Vietnamese iced coffee – a how-to guide with tips, tricks, and step-by-step instructions
For coffee lovers around the world, the search for perfection is endless. There are so many flavors and styles out there just waiting to be tried, tasted or discovered. And Vietnamese iced coffee is one such coffee brew you need to taste to expand your coffee experience, so this how-to brewing guide will show you just that!
And the good thing is, you don’t even have to expensive equipment for fancy coffee brewers to get it done at home
You might be hearing about it just now, but Vietnamese iced coffee has been around for some time. Naturally, it is trendy in Vietnam, its country of origin, but coffee lovers around the globe enjoy it for its unique taste for decades.
What makes it different from the coffee you are likely used to – the strength of the beverage, and it is always made with a dairy product on the side.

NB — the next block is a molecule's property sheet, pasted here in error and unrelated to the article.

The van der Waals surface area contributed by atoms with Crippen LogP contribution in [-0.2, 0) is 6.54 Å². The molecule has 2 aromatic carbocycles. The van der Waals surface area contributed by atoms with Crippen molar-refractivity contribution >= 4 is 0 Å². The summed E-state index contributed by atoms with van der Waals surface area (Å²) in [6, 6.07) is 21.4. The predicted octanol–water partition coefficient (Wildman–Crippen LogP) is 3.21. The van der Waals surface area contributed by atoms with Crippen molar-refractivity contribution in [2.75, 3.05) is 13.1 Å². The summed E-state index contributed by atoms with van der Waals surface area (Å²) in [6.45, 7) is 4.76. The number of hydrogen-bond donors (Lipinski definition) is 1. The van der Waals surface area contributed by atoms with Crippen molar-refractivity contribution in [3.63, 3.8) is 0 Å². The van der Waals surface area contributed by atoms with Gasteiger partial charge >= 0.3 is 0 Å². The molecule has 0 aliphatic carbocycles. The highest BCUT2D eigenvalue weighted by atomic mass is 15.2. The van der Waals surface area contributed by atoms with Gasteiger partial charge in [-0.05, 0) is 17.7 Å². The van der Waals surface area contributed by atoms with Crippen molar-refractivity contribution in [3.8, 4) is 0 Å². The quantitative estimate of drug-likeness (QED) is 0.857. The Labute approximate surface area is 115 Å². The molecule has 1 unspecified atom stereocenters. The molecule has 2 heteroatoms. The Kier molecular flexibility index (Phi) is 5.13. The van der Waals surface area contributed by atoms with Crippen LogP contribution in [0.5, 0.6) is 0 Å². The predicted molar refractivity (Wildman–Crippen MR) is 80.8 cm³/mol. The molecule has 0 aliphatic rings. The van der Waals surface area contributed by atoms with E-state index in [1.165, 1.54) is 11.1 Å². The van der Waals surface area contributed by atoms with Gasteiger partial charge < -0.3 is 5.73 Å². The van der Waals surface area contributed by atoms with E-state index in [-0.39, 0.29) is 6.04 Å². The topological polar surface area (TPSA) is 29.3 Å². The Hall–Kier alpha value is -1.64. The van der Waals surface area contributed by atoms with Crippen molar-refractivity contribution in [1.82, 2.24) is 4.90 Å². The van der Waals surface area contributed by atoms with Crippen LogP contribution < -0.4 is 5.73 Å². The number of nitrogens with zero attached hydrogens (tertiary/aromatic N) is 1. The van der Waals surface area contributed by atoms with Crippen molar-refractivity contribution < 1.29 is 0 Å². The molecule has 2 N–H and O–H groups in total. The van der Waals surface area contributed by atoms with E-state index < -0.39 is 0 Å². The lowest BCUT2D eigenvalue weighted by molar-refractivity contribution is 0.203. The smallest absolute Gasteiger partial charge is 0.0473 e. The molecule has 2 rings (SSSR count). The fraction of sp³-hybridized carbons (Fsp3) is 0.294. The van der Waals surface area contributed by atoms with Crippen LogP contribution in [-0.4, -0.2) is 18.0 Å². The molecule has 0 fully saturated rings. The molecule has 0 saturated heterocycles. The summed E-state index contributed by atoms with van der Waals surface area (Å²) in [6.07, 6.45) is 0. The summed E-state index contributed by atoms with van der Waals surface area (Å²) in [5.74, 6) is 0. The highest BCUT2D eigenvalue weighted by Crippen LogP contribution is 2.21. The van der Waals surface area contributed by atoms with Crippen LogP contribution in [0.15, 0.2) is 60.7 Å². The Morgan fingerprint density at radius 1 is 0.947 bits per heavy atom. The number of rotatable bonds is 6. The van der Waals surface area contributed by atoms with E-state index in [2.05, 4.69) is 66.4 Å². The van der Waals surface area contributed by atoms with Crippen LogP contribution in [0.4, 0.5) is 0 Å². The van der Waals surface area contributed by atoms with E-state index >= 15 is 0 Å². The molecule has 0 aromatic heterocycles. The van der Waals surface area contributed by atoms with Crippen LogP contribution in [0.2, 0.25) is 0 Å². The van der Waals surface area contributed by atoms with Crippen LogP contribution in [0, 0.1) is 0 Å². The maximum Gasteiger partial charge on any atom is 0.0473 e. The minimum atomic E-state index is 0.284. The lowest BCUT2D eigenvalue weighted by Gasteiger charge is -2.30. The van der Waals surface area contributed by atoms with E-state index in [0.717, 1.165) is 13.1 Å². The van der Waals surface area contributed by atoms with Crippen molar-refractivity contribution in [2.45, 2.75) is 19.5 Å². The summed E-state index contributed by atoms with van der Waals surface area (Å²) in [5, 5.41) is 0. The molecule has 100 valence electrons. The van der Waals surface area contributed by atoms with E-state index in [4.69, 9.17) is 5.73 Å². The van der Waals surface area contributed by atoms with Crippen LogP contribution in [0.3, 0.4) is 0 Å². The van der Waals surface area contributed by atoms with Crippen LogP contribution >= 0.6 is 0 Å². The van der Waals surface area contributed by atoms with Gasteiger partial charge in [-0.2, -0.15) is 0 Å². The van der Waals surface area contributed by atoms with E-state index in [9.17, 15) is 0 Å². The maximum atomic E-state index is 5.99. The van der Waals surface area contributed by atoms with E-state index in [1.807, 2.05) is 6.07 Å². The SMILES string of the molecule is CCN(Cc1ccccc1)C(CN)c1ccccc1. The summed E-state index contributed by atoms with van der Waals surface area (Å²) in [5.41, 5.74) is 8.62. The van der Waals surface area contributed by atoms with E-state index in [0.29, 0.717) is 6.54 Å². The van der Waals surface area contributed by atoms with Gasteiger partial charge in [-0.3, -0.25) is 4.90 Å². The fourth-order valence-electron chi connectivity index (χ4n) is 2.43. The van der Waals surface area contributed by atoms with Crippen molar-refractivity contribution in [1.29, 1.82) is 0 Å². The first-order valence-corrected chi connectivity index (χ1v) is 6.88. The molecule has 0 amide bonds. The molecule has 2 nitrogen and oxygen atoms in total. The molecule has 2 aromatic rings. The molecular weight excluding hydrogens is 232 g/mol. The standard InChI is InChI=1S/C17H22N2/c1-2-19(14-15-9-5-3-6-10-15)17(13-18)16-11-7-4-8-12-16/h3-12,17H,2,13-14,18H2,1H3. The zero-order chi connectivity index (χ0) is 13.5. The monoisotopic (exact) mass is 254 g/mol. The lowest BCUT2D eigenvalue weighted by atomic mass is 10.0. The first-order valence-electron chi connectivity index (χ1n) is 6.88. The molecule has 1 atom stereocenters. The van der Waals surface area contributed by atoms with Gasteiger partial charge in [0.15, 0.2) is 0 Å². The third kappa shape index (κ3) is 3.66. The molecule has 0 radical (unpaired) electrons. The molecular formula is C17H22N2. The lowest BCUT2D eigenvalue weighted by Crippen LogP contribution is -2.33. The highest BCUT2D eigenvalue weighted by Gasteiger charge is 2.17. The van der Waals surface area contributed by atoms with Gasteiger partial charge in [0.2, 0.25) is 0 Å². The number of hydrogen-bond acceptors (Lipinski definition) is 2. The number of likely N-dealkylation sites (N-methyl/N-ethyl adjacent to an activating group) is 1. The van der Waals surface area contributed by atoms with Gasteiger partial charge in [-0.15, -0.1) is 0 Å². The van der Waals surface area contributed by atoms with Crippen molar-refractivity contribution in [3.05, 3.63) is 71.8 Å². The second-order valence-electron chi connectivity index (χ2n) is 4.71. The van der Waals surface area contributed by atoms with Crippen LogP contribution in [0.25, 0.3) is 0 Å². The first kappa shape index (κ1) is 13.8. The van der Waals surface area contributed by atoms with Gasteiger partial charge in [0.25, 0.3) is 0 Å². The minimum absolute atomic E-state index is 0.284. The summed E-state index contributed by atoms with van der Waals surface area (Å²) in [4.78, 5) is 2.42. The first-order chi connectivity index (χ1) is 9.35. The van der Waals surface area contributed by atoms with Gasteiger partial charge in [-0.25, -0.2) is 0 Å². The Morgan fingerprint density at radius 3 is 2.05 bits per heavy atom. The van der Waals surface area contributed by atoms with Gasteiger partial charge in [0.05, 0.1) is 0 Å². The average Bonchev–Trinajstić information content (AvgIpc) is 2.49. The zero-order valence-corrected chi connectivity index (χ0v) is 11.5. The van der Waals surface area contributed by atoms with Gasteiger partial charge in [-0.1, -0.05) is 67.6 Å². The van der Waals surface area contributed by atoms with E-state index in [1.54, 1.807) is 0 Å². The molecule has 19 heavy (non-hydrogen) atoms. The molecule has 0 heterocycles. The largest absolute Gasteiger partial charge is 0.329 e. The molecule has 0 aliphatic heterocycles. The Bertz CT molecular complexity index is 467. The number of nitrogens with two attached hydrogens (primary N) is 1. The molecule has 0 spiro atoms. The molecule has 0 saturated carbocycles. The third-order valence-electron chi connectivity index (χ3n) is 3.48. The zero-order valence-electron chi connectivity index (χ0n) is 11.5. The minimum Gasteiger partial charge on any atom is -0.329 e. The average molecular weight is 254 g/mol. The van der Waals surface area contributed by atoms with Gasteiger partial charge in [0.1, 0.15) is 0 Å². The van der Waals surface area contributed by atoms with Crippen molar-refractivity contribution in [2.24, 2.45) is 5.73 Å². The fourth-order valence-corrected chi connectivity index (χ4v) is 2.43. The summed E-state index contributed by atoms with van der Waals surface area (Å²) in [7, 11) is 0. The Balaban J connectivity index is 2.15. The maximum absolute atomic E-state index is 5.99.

Perhaps, one reason it is so prevalent in Vietnam is that of the hot weather. The iced coffee would cool you down in that tropical furnace. Or maybe, the Vietnamese love grew for the unique taste of coffee and milk blended.
What is Vietnamese Iced coffee?
“Cà phê đá” is the name of iced coffee in Vietnam. It means, yep – you guessed it, iced coffee.
The coffee beverage is known as “Vietnamese iced coffee” is a cocktail of coffee (preferably arabica coffee), sweetened condensed milk and ice cubes in a glass or mug.
How is it brewed?
Many are interested in a Vietnamese iced coffee brewing guide, so we obliged. It is brewed using a unique coffee press known as Phin. Around the world, the Phin is known as Vietnamese coffee press or Vietnamese coffee filter.
The Phin can be found in most online stores, and it is very cheap. It should not cost more than $10 for the basic or standard version.
The Vietnamese coffee press is designed to fit over a suitable mug or cup. It can take about two tablespoons of coffee in the main chamber. Then, the required amount of hot water is added to the coffee for brewing.